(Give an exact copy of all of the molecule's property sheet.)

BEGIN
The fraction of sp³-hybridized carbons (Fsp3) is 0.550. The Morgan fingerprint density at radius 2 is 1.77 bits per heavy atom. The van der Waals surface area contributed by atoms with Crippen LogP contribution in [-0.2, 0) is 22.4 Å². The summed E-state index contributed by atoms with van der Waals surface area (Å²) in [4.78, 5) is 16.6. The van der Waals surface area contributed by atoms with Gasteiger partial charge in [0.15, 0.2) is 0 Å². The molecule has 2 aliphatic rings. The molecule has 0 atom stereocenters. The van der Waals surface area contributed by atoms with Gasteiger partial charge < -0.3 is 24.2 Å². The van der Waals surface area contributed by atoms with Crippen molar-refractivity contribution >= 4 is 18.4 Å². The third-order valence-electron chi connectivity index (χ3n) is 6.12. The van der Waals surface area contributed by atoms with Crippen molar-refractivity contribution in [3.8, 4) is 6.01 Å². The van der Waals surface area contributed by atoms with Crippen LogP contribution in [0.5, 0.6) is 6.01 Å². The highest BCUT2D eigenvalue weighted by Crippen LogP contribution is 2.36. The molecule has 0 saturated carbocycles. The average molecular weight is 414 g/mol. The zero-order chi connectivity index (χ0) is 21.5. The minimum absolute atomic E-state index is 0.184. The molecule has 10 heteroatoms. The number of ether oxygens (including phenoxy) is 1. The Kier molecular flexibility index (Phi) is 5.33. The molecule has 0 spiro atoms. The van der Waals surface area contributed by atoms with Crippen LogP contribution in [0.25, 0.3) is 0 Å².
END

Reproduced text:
The fraction of sp³-hybridized carbons (Fsp3) is 0.550. The Morgan fingerprint density at radius 2 is 1.77 bits per heavy atom. The van der Waals surface area contributed by atoms with Crippen LogP contribution in [-0.2, 0) is 22.4 Å². The summed E-state index contributed by atoms with van der Waals surface area (Å²) in [4.78, 5) is 16.6. The van der Waals surface area contributed by atoms with Gasteiger partial charge in [0.15, 0.2) is 0 Å². The molecule has 2 aliphatic rings. The molecule has 0 atom stereocenters. The van der Waals surface area contributed by atoms with Gasteiger partial charge < -0.3 is 24.2 Å². The van der Waals surface area contributed by atoms with Crippen molar-refractivity contribution >= 4 is 18.4 Å². The third-order valence-electron chi connectivity index (χ3n) is 6.12. The van der Waals surface area contributed by atoms with Crippen molar-refractivity contribution in [3.8, 4) is 6.01 Å². The van der Waals surface area contributed by atoms with Crippen LogP contribution in [0.5, 0.6) is 6.01 Å². The highest BCUT2D eigenvalue weighted by Crippen LogP contribution is 2.36. The molecule has 0 saturated carbocycles. The average molecular weight is 414 g/mol. The zero-order chi connectivity index (χ0) is 21.5. The minimum absolute atomic E-state index is 0.184. The molecule has 10 heteroatoms. The number of ether oxygens (including phenoxy) is 1. The Kier molecular flexibility index (Phi) is 5.33. The molecule has 0 spiro atoms. The van der Waals surface area contributed by atoms with Crippen LogP contribution in [0.25, 0.3) is 0 Å².